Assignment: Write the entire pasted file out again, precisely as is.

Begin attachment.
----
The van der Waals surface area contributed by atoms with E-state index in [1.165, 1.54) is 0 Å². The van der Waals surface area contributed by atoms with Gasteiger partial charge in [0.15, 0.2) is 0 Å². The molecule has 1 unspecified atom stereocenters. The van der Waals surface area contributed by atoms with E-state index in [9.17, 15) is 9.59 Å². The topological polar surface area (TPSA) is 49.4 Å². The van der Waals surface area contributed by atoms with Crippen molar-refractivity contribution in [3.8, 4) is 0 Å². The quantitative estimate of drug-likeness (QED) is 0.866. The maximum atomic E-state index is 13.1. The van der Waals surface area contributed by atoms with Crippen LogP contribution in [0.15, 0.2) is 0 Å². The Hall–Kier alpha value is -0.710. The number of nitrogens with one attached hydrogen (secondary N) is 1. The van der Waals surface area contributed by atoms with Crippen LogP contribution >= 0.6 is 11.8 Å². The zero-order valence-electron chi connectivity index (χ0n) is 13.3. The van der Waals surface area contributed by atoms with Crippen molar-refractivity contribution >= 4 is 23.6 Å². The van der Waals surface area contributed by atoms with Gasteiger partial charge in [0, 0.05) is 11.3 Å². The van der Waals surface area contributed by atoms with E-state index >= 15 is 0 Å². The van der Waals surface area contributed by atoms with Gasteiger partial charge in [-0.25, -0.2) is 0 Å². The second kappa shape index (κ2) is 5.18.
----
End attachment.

The van der Waals surface area contributed by atoms with E-state index in [1.165, 1.54) is 0 Å². The van der Waals surface area contributed by atoms with Gasteiger partial charge in [0.15, 0.2) is 0 Å². The molecule has 1 unspecified atom stereocenters. The van der Waals surface area contributed by atoms with E-state index in [9.17, 15) is 9.59 Å². The topological polar surface area (TPSA) is 49.4 Å². The van der Waals surface area contributed by atoms with Crippen molar-refractivity contribution in [3.8, 4) is 0 Å². The quantitative estimate of drug-likeness (QED) is 0.866. The maximum atomic E-state index is 13.1. The van der Waals surface area contributed by atoms with Crippen LogP contribution in [0.15, 0.2) is 0 Å². The Hall–Kier alpha value is -0.710. The number of nitrogens with one attached hydrogen (secondary N) is 1. The van der Waals surface area contributed by atoms with Crippen LogP contribution >= 0.6 is 11.8 Å². The zero-order valence-electron chi connectivity index (χ0n) is 13.3. The van der Waals surface area contributed by atoms with Crippen molar-refractivity contribution >= 4 is 23.6 Å². The van der Waals surface area contributed by atoms with Gasteiger partial charge in [0, 0.05) is 11.3 Å². The van der Waals surface area contributed by atoms with E-state index >= 15 is 0 Å². The van der Waals surface area contributed by atoms with Gasteiger partial charge in [-0.25, -0.2) is 0 Å². The second kappa shape index (κ2) is 5.18.